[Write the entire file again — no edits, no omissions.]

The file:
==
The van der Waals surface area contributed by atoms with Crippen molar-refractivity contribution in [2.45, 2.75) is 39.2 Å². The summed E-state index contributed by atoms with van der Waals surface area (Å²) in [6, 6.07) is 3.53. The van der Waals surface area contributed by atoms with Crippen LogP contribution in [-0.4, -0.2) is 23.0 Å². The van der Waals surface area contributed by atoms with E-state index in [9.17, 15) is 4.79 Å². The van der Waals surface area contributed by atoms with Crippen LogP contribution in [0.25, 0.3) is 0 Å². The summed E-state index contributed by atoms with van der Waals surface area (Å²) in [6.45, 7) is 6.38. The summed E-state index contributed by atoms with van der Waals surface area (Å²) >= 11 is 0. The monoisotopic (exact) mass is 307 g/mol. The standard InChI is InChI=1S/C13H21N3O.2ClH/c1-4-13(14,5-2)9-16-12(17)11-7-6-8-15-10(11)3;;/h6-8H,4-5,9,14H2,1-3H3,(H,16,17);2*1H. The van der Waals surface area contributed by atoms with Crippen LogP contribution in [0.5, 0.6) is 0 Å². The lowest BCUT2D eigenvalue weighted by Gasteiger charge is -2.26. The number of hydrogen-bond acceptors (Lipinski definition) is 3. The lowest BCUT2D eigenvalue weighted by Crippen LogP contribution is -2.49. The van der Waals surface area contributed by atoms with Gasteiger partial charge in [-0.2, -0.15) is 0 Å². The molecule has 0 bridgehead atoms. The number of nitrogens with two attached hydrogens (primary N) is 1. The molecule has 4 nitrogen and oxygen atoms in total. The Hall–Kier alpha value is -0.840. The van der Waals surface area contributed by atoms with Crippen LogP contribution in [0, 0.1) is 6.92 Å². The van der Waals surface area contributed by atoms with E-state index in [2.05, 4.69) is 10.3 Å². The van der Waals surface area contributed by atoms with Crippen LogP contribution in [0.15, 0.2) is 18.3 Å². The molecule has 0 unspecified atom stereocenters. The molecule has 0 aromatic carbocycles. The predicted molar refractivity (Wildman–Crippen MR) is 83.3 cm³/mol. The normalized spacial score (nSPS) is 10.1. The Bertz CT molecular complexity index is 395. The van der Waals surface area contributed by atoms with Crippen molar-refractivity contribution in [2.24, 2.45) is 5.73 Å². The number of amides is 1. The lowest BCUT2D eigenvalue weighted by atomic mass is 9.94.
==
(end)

The van der Waals surface area contributed by atoms with Crippen molar-refractivity contribution in [2.45, 2.75) is 39.2 Å². The summed E-state index contributed by atoms with van der Waals surface area (Å²) in [6, 6.07) is 3.53. The van der Waals surface area contributed by atoms with Crippen LogP contribution in [-0.4, -0.2) is 23.0 Å². The van der Waals surface area contributed by atoms with E-state index in [9.17, 15) is 4.79 Å². The van der Waals surface area contributed by atoms with Crippen LogP contribution in [0.25, 0.3) is 0 Å². The summed E-state index contributed by atoms with van der Waals surface area (Å²) in [6.45, 7) is 6.38. The summed E-state index contributed by atoms with van der Waals surface area (Å²) >= 11 is 0. The monoisotopic (exact) mass is 307 g/mol. The standard InChI is InChI=1S/C13H21N3O.2ClH/c1-4-13(14,5-2)9-16-12(17)11-7-6-8-15-10(11)3;;/h6-8H,4-5,9,14H2,1-3H3,(H,16,17);2*1H. The van der Waals surface area contributed by atoms with Crippen LogP contribution in [0.5, 0.6) is 0 Å². The lowest BCUT2D eigenvalue weighted by Gasteiger charge is -2.26. The number of hydrogen-bond acceptors (Lipinski definition) is 3. The lowest BCUT2D eigenvalue weighted by Crippen LogP contribution is -2.49. The van der Waals surface area contributed by atoms with Gasteiger partial charge in [-0.2, -0.15) is 0 Å². The molecule has 0 bridgehead atoms. The number of nitrogens with two attached hydrogens (primary N) is 1. The molecule has 4 nitrogen and oxygen atoms in total. The Hall–Kier alpha value is -0.840. The van der Waals surface area contributed by atoms with Crippen LogP contribution in [0, 0.1) is 6.92 Å². The van der Waals surface area contributed by atoms with E-state index in [2.05, 4.69) is 10.3 Å². The van der Waals surface area contributed by atoms with Crippen LogP contribution in [0.15, 0.2) is 18.3 Å². The molecule has 0 unspecified atom stereocenters. The molecule has 0 aromatic carbocycles. The predicted molar refractivity (Wildman–Crippen MR) is 83.3 cm³/mol. The normalized spacial score (nSPS) is 10.1. The Bertz CT molecular complexity index is 395. The van der Waals surface area contributed by atoms with Crippen molar-refractivity contribution in [2.24, 2.45) is 5.73 Å². The number of amides is 1. The lowest BCUT2D eigenvalue weighted by atomic mass is 9.94.